Emma talks about what it was like growing up with alopecia
Amy Johnson from Alopecia UK
'I want to fit in and be a normal person - not someone defined by alopecia. But the effect on my life of living with alopecia is huge. I feel that we’re pushed to the back of the shelf and forgotten about.'
After losing her hair when she was 12 - and being told it would never grow back - Emma Nelson is calling for more emotional and financial support for people with alopecia.
The 23-year-old from Harrogate, North Yorkshire, tells ITV about the decline in her mental health in the years following her diagnosis with alopecia.
Her story was broadcast on ITV News Calendar on Thursday July 14 and on ITV News Tyne Tees on Monday, July 18.
She says: ‘I became depressed and had quite a lot of anxiety about my body image.
'Looking back if I’d had someone to talk to, if I’d been signposted to a counsellor to offload onto about how I was feeling, I think that would have really helped me.
‘It’s really surprising that there’s no psychological support around the diagnosis.
'The attitude from medical professionals seems to just be “it’s only hair loss, you can get on with it, hide it”.
'We’re just told basically to get on with our lives without hair.’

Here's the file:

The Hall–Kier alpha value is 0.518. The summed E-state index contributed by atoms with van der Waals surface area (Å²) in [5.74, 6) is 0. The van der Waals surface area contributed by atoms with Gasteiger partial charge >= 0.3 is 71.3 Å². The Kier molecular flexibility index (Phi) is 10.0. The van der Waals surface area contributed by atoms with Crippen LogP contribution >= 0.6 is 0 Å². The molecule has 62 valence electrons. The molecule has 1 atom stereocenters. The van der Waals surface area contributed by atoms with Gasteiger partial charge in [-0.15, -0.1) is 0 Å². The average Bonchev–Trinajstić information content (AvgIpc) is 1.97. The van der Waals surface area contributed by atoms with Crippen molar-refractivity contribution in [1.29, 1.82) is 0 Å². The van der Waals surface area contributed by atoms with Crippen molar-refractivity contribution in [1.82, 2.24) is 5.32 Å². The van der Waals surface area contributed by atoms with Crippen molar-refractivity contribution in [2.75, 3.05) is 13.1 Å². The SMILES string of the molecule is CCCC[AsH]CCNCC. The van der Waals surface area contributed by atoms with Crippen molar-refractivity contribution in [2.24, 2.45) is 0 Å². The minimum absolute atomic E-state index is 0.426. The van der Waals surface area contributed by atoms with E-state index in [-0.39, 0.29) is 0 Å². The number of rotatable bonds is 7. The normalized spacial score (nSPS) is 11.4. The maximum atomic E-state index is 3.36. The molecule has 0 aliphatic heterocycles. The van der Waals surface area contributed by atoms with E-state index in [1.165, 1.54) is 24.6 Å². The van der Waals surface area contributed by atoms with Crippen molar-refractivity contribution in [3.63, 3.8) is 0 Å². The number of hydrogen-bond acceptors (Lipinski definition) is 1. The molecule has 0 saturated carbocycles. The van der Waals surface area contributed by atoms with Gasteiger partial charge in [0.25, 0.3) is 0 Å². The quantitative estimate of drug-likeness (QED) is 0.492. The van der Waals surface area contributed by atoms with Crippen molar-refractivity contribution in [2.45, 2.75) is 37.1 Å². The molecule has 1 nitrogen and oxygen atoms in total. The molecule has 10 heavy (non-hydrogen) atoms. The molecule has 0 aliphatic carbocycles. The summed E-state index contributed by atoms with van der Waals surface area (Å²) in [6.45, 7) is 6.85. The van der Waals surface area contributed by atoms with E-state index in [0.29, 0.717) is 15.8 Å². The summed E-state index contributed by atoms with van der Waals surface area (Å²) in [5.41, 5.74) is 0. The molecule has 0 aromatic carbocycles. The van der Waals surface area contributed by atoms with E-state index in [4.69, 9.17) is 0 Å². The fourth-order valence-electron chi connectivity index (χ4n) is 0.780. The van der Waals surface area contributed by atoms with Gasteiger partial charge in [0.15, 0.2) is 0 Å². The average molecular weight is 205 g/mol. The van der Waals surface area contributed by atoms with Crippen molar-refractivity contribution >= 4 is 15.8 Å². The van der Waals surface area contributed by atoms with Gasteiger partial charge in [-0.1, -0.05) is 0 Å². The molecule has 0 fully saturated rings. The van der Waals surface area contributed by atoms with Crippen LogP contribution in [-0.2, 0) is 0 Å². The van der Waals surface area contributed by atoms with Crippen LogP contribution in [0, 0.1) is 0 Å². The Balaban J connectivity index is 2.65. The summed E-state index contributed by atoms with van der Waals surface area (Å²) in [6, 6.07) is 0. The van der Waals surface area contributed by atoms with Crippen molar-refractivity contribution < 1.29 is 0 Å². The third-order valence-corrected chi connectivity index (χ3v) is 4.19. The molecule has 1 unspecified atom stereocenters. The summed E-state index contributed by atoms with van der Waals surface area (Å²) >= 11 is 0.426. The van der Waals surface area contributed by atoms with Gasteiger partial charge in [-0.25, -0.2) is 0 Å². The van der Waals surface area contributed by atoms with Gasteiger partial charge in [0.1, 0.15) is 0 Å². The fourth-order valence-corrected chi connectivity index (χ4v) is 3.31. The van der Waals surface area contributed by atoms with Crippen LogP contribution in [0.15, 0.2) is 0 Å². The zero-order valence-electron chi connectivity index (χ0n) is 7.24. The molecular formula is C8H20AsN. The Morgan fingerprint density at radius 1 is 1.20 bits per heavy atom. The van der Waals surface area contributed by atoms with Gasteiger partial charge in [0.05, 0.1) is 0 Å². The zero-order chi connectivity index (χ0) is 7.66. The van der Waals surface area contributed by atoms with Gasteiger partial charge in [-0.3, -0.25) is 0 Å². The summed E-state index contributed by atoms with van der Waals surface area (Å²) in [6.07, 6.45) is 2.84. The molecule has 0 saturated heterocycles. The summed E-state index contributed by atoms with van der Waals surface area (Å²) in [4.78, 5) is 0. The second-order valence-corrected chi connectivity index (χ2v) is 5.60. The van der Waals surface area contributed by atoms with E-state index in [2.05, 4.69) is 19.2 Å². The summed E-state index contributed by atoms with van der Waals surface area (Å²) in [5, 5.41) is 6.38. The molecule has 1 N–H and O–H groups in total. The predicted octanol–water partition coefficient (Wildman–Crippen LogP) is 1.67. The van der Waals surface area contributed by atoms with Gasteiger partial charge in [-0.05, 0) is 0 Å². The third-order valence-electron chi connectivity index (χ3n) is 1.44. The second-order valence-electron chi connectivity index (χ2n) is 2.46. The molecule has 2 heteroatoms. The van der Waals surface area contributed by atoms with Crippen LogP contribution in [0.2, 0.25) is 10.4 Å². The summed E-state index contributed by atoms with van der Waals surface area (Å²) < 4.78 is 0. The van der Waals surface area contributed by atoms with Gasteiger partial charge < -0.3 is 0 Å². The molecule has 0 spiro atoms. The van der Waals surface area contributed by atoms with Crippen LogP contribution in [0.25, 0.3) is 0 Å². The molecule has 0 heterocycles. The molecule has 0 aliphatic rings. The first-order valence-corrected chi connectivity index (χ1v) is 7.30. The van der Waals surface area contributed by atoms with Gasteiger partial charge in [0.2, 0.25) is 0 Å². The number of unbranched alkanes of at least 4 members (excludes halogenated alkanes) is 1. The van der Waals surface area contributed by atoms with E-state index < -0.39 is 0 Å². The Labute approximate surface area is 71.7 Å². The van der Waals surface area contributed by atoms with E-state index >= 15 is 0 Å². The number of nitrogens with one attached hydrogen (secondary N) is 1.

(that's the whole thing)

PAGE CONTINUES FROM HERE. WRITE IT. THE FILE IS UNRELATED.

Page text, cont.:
Emma explains that living with alopecia can also come with a significant financial toll.
‘I’ve had to save up thousands of pounds over quite a short space of time in order to get the wig that I feel comfortable wearing.’
With Fixers Emma has created a short film highlighting the costs associated with buying, maintaining, and replacing wigs.
Amy Johnson from Alopecia UK is in support of Emma’s campaign.
She says: ‘Many people with alopecia have anxiety issues. We have some people who get in touch with the charity who struggle to leave the house or who struggle going to work and it really can have a devastating impact.
‘Some doctors understand the psychological impact of hair loss, but for many they still just view alopecia as being a cosmetic thing.
‘Although it’s not life threatening, it is life changing, and so there definitely needs to be far more support given at that point of diagnosis.
‘I think it would be really exciting if this went further and that people started to listen to us and changes were made.
‘I don't want people with alopecia to feel like they've been forgotten.'